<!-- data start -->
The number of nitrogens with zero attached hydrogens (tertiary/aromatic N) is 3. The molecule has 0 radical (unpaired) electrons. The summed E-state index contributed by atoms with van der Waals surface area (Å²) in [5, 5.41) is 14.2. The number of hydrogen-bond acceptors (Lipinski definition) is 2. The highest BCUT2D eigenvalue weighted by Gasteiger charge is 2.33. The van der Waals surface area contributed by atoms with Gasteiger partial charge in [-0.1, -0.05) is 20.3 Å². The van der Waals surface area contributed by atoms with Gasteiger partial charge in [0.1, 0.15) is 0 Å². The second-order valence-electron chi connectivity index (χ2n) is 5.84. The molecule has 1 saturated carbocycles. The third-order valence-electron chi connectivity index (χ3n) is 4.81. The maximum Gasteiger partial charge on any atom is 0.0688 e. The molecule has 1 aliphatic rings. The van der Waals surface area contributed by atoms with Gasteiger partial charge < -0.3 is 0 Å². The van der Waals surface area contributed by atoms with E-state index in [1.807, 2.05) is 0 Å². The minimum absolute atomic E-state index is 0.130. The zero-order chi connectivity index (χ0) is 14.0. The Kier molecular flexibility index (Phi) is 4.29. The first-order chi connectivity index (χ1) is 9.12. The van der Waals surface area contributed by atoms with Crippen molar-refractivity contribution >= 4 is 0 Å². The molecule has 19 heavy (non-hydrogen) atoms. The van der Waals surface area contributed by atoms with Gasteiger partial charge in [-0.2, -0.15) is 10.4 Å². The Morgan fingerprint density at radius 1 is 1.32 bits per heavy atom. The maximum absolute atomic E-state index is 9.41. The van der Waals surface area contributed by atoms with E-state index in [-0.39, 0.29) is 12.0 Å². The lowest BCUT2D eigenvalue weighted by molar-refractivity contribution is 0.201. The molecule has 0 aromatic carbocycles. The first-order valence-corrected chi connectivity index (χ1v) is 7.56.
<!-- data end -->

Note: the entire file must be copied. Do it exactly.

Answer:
The number of nitrogens with zero attached hydrogens (tertiary/aromatic N) is 3. The molecule has 0 radical (unpaired) electrons. The summed E-state index contributed by atoms with van der Waals surface area (Å²) in [5, 5.41) is 14.2. The number of hydrogen-bond acceptors (Lipinski definition) is 2. The highest BCUT2D eigenvalue weighted by Gasteiger charge is 2.33. The van der Waals surface area contributed by atoms with Gasteiger partial charge in [-0.1, -0.05) is 20.3 Å². The van der Waals surface area contributed by atoms with Gasteiger partial charge in [0.1, 0.15) is 0 Å². The second-order valence-electron chi connectivity index (χ2n) is 5.84. The molecule has 1 saturated carbocycles. The third-order valence-electron chi connectivity index (χ3n) is 4.81. The maximum Gasteiger partial charge on any atom is 0.0688 e. The molecule has 1 aliphatic rings. The van der Waals surface area contributed by atoms with Gasteiger partial charge < -0.3 is 0 Å². The van der Waals surface area contributed by atoms with E-state index in [1.807, 2.05) is 0 Å². The minimum absolute atomic E-state index is 0.130. The zero-order chi connectivity index (χ0) is 14.0. The Kier molecular flexibility index (Phi) is 4.29. The first-order chi connectivity index (χ1) is 9.12. The van der Waals surface area contributed by atoms with Crippen molar-refractivity contribution >= 4 is 0 Å². The molecule has 19 heavy (non-hydrogen) atoms. The van der Waals surface area contributed by atoms with Gasteiger partial charge in [-0.2, -0.15) is 10.4 Å². The Morgan fingerprint density at radius 1 is 1.32 bits per heavy atom. The maximum absolute atomic E-state index is 9.41. The van der Waals surface area contributed by atoms with E-state index in [-0.39, 0.29) is 12.0 Å². The lowest BCUT2D eigenvalue weighted by molar-refractivity contribution is 0.201. The molecule has 0 aromatic carbocycles. The first-order valence-corrected chi connectivity index (χ1v) is 7.56.